Home Page Home Page Events Events Photos Photos Diocese of Ogdensburg Home Page  
Follow Us on Facebook


Father Muench Says...

A look at the Prodigal Son

March 30, 2022

By Father William Muench
NCC columnist

Lenten Masses are filled with the parables of Jesus. As you know, these parables are stories that Jesus cleverly crafted to teach the apostles and the people of all time. It is important for you to remember that the parables of Jesus are always about us. So, it is important that we find ourselves in the parables of Jesus.

Each year on Laetare Sunday, the Gospel reading is one of my favorite parables of Jesus: the Parable of the Prodigal Son. This parable is often used as the Scripture reading at Lenten Penance Services. Many like to name this parable as the Parable of the forgiving, loving father. Let us see why.

I am certain you will remember the story. This father has two sons. The younger son asks his father for his share of the inheritance now. In Jesus’ story, the father agrees, and the son leaves home and begins to live a very decadent life. He ends up moneyless and also tending swine – not a good job for a Jew.

As Jesus’ story goes on, this younger son comes to his senses and decides to return home and admit to his father that he was wrong and asks to be a hired hand. As the younger son heads up the road to his father’s place, we are surprised to learn that the father sees him coming and runs out to welcome him. I suspect if this were my story, I would make the father much more demanding. But this is Jesus’ story. He tells us that the father welcomes his son and has a banquet prepared as well as a party. The father does not demand anything from this son.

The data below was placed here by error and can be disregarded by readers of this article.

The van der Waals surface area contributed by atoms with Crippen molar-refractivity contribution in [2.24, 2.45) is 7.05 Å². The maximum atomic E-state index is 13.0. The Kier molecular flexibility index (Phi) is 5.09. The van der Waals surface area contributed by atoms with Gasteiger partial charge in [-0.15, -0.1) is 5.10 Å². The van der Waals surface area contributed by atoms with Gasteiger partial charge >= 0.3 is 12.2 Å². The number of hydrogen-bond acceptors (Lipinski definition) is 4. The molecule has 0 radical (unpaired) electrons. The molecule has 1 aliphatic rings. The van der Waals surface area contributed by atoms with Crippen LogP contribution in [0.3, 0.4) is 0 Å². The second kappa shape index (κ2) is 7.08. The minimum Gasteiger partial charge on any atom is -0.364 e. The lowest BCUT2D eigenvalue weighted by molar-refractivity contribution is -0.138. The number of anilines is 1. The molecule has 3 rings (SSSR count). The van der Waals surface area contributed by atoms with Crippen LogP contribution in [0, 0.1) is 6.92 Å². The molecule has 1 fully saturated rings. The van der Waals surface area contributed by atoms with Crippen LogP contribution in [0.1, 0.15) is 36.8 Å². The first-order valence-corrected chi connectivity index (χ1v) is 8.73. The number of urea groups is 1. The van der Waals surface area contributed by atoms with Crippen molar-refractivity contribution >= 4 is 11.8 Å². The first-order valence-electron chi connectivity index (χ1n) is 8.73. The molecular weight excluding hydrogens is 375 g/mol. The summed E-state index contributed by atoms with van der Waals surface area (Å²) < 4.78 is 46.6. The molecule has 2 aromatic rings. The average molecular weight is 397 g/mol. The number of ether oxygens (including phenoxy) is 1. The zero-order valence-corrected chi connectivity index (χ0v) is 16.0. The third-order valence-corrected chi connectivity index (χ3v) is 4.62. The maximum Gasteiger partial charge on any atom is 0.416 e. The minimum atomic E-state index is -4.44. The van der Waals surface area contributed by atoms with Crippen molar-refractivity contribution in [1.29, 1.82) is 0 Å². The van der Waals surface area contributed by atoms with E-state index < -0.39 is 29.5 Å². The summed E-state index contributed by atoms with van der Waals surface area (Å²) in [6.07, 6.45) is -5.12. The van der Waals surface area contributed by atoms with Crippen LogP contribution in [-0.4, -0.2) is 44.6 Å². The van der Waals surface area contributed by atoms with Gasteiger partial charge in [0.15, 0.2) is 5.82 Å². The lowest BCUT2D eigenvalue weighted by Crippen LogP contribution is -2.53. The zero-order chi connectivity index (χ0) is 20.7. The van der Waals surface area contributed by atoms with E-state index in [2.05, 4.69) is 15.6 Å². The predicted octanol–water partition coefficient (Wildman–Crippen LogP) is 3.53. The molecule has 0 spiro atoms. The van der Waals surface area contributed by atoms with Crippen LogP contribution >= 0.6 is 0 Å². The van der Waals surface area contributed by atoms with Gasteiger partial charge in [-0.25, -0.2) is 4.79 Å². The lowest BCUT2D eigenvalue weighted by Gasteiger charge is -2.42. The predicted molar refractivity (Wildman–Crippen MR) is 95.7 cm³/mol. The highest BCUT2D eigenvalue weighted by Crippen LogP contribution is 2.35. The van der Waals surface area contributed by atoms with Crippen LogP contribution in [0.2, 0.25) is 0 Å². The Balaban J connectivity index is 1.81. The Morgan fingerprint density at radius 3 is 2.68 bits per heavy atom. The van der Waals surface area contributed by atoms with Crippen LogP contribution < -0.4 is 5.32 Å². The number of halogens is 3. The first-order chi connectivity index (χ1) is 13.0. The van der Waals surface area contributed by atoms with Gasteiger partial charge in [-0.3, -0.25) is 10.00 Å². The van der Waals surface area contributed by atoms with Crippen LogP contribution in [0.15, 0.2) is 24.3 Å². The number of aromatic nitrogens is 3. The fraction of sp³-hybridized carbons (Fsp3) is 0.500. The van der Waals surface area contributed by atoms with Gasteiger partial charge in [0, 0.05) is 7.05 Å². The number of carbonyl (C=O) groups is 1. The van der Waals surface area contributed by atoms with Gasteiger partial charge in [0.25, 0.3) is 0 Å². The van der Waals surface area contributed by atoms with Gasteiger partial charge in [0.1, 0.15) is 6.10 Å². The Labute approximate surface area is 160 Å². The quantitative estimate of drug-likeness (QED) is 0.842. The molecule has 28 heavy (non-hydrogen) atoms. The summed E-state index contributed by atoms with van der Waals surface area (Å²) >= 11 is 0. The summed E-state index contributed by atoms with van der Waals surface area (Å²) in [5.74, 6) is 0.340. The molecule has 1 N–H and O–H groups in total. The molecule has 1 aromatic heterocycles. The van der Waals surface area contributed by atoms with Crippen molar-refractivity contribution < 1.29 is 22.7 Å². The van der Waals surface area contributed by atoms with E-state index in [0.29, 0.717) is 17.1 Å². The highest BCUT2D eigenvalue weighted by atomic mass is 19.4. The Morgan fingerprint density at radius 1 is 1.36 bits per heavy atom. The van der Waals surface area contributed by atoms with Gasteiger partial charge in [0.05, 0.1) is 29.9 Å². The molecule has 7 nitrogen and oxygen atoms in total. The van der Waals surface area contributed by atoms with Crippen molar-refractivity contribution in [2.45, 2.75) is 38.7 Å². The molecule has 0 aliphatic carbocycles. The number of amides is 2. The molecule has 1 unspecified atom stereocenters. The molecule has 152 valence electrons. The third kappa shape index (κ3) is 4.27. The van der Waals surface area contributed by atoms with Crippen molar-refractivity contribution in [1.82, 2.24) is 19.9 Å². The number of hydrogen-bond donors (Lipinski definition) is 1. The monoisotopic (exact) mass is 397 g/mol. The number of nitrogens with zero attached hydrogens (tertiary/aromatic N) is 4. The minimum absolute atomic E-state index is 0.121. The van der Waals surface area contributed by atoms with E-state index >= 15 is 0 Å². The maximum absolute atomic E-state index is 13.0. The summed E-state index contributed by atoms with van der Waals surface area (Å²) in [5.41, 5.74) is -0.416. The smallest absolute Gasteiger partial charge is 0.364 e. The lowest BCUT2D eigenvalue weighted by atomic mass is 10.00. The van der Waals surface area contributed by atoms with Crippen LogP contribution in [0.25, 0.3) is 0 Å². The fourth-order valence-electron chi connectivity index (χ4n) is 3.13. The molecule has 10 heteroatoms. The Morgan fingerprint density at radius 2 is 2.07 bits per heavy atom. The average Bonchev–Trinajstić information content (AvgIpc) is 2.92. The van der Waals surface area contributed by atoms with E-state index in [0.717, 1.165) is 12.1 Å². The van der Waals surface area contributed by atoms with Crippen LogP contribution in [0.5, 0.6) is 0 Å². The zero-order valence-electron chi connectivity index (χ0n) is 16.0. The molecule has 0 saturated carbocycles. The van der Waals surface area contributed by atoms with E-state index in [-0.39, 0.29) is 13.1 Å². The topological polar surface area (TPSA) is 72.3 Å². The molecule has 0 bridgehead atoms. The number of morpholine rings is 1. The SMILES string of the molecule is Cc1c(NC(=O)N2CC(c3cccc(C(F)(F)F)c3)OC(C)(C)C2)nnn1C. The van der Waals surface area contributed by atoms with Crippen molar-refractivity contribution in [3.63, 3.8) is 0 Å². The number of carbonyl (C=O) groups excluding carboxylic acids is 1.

For those who see themselves in this story as the younger son – those who have rejected God and gone off on their own – Jesus wants to teach them that God our Father will always welcome them back freely and with understanding, and in love with care as they repent and seek God’s acceptance. This is God’s message for us to pass on to others.

There is more to Jesus’ parable. The older son comes home from the fields and is upset to learn of this celebration because his brother has returned. He refuses to enter the house and welcome his brother home. In Jesus’ story, the caring, loving father is again the one who comes out of the house to speak with the older son and try to make peace with him. Again, it is the father who accepts this opportunity to bring his love to his sons.
In Jesus’ story here is what the father says to the older son: “My son you are here with me always; everything I have is yours. But now we must celebrate and rejoice, because your brother was dead and has come to life again, he was lost and has been found.”

Here is where the story of Jesus ends. I would hope in the spirit of Our Savior that I could finish the story with the older son realizing the love and forgiving spirit of his father and agreeing to join him and welcome his brother home.

In our time, I believe Jesus is teaching those who have remained faithful and united closely with God but seem to find it annoying and maybe unacceptable when those who have deserted the Lord but then are welcome openly and lovingly when they repent. May we remember well the Father’s message to the older son in Jesus’ story and rejoice that our brother or sister has returned.

These parables of Jesus are such a gift. These stories teach the message of Jesus is such a beautiful way.

North Country Catholic North Country Catholic is
honored by Catholic Press
Association of US & Canada

Copyright © Roman Catholic Diocese of Ogdensburg. All rights reserved.